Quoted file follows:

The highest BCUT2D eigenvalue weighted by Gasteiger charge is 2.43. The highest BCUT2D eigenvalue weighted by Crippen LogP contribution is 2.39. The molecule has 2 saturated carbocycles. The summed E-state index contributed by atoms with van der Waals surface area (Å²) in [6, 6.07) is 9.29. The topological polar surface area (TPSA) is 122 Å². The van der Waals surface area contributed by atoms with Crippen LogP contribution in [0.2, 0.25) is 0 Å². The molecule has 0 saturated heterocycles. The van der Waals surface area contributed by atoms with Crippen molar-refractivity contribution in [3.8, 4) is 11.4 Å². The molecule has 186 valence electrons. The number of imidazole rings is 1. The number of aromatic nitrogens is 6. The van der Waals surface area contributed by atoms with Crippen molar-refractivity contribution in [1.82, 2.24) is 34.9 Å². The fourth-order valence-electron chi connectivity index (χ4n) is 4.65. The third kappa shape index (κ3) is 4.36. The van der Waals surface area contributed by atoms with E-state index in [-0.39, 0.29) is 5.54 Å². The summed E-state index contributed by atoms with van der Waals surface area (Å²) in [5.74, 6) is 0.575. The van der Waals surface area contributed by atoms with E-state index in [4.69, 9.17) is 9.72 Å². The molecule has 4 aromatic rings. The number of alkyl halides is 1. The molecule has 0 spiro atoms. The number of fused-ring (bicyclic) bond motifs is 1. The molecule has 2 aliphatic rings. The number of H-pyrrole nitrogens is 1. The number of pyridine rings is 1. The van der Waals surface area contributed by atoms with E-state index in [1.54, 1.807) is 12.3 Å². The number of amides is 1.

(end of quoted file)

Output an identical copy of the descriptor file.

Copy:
The highest BCUT2D eigenvalue weighted by Gasteiger charge is 2.43. The highest BCUT2D eigenvalue weighted by Crippen LogP contribution is 2.39. The molecule has 2 saturated carbocycles. The summed E-state index contributed by atoms with van der Waals surface area (Å²) in [6, 6.07) is 9.29. The topological polar surface area (TPSA) is 122 Å². The van der Waals surface area contributed by atoms with Crippen LogP contribution in [0.2, 0.25) is 0 Å². The molecule has 0 saturated heterocycles. The van der Waals surface area contributed by atoms with Crippen molar-refractivity contribution in [3.8, 4) is 11.4 Å². The molecule has 186 valence electrons. The number of imidazole rings is 1. The number of aromatic nitrogens is 6. The van der Waals surface area contributed by atoms with Crippen molar-refractivity contribution in [1.82, 2.24) is 34.9 Å². The fourth-order valence-electron chi connectivity index (χ4n) is 4.65. The third kappa shape index (κ3) is 4.36. The van der Waals surface area contributed by atoms with E-state index in [-0.39, 0.29) is 5.54 Å². The summed E-state index contributed by atoms with van der Waals surface area (Å²) in [5.74, 6) is 0.575. The van der Waals surface area contributed by atoms with E-state index in [4.69, 9.17) is 9.72 Å². The molecule has 4 aromatic rings. The number of alkyl halides is 1. The molecule has 0 spiro atoms. The number of fused-ring (bicyclic) bond motifs is 1. The molecule has 2 aliphatic rings. The number of H-pyrrole nitrogens is 1. The number of pyridine rings is 1. The van der Waals surface area contributed by atoms with E-state index in [1.54, 1.807) is 12.3 Å². The number of amides is 1.